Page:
Southwest Airlines (LUV) announced the 39th consecutive year of profitability yesterday. The company has been a role model of servant leadership since its founding by Herb Kelleher (and others). During the financial earnings call, CEO Gary Kelly, CFO Laura Wright and Executive VP Robert (Bob) E. Jordan reflected the company’s commitment to servant leadership.
Improved Results by Acquired AirTran
Southwest is in the process acquiring former competitor, AirTran Airways. During mergers and acquisitions it is common for companies, especially the acquired, to experience a dip in operational performance. Bucking that trend though, AirTran reflected it’s best operational results ever.
Compensation and Productivity
Although Southwest has the highest productivity numbers in the industry, analysts naturally challenged executives to identify opportunities for improvement. In response, Kelly noted that their pay rates are significantly higher than others. Yet, Southwest makes up for these costs by being more productive. The CEO noted the company was not without some waste though. Kelly spoke of opportunities to improve productivity that included both people and asset changes. It was clear Southwest would not practice “soft management” – a common misconception of servant leadership.
Gratitude to Employees
I’ve never heard an earnings call where executive gratitude toward employees was as prominent as at Southwest. Kelly’s comments included frequent references to his appreciation for the unions, their hard work and dedication. In addition, the CEO’s sincerity was evident when he expressed excitement at the first round of AirTran employees officially joining the Southwest “family”.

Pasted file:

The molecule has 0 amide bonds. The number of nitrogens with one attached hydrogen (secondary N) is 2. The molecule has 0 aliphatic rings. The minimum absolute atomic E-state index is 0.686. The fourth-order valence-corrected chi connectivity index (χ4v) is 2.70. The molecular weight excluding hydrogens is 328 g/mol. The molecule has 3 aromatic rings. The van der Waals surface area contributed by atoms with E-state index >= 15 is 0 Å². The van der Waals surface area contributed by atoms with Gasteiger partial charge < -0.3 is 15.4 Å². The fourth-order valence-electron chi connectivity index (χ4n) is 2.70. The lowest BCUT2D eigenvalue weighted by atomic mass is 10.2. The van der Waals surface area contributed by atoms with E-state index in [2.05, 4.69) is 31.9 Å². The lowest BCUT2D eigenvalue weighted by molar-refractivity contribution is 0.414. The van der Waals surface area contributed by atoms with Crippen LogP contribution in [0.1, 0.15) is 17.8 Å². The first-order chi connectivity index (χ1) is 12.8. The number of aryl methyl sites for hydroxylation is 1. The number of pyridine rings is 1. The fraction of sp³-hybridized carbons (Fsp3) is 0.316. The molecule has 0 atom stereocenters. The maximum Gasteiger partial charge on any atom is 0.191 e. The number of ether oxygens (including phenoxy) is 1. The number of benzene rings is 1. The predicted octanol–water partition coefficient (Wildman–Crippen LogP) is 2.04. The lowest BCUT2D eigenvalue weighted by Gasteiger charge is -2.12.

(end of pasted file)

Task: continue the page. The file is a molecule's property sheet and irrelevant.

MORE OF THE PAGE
Not Without Challenges
When asked how the company would address future challenges, Kelly was clear: they would avoid shrinking fleets or staff at all costs. The fleet, he felt, had plenty of opportunities for deployment in a different way. One example provided was “stretching the day out” by adding flights earlier or later in the day. As for downsizing employees, Kelly mentioned it would be “very painful to downsize”. He then continued, there is a “cost to good will with customers and employees” (when downsizing). Any reduction in staff or fleet would be Kelly’s, “least favorite tool if looking for ways to sustain or improve ROI”. He then summarized any reductions were, “not in the cards right now”.
Servant leadership proponents are grateful for the examples and model set by Southwest Airlines. In an industry fraught with strong competition, rapidly increasing costs and poor personnel policies, Southwest’s servant leadership bucks the trends. Clearly, servant leadership principles have the potential to deliver outstanding business results.
Question: What other businesses exemplified servant leadership in 2011?